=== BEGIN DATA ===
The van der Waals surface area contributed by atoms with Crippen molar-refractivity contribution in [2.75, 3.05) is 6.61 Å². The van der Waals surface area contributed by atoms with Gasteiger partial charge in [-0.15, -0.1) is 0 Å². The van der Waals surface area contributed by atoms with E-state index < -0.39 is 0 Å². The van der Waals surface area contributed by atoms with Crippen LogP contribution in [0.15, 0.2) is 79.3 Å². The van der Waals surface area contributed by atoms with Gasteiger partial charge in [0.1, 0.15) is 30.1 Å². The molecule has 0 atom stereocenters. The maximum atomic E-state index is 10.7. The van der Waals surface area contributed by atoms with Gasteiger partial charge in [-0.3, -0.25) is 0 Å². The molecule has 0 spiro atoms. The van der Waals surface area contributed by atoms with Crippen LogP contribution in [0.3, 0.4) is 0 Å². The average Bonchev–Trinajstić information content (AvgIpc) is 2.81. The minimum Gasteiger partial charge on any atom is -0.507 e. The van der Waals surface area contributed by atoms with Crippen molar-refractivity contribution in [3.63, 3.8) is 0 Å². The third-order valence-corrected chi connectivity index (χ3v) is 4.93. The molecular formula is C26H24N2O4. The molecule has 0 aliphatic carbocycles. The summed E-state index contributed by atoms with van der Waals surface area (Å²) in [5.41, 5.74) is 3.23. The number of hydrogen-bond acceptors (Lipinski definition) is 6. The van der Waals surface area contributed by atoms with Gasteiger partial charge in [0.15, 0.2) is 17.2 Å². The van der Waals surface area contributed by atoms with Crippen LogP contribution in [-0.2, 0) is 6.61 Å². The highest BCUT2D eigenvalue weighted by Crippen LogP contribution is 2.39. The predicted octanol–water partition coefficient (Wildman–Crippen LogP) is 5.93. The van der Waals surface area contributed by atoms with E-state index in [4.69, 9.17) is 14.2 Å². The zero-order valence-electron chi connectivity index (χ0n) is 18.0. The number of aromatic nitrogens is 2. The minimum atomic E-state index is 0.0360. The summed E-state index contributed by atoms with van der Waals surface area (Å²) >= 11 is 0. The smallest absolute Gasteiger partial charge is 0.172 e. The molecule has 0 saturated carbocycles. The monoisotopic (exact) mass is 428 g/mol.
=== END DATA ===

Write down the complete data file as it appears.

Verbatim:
The van der Waals surface area contributed by atoms with Crippen molar-refractivity contribution in [2.75, 3.05) is 6.61 Å². The van der Waals surface area contributed by atoms with Gasteiger partial charge in [-0.15, -0.1) is 0 Å². The van der Waals surface area contributed by atoms with E-state index < -0.39 is 0 Å². The van der Waals surface area contributed by atoms with Crippen LogP contribution in [0.15, 0.2) is 79.3 Å². The van der Waals surface area contributed by atoms with Gasteiger partial charge in [0.1, 0.15) is 30.1 Å². The molecule has 0 atom stereocenters. The maximum atomic E-state index is 10.7. The van der Waals surface area contributed by atoms with Gasteiger partial charge in [-0.3, -0.25) is 0 Å². The molecule has 0 spiro atoms. The van der Waals surface area contributed by atoms with Crippen LogP contribution in [0.3, 0.4) is 0 Å². The average Bonchev–Trinajstić information content (AvgIpc) is 2.81. The minimum Gasteiger partial charge on any atom is -0.507 e. The van der Waals surface area contributed by atoms with Crippen molar-refractivity contribution in [3.63, 3.8) is 0 Å². The third-order valence-corrected chi connectivity index (χ3v) is 4.93. The molecular formula is C26H24N2O4. The molecule has 0 aliphatic carbocycles. The summed E-state index contributed by atoms with van der Waals surface area (Å²) in [5.41, 5.74) is 3.23. The number of hydrogen-bond acceptors (Lipinski definition) is 6. The van der Waals surface area contributed by atoms with Gasteiger partial charge in [0.15, 0.2) is 17.2 Å². The van der Waals surface area contributed by atoms with Crippen LogP contribution in [-0.2, 0) is 6.61 Å². The highest BCUT2D eigenvalue weighted by Crippen LogP contribution is 2.39. The predicted octanol–water partition coefficient (Wildman–Crippen LogP) is 5.93. The van der Waals surface area contributed by atoms with E-state index in [4.69, 9.17) is 14.2 Å². The zero-order valence-electron chi connectivity index (χ0n) is 18.0. The number of aromatic nitrogens is 2. The minimum atomic E-state index is 0.0360. The summed E-state index contributed by atoms with van der Waals surface area (Å²) >= 11 is 0. The smallest absolute Gasteiger partial charge is 0.172 e. The molecule has 0 saturated carbocycles. The monoisotopic (exact) mass is 428 g/mol.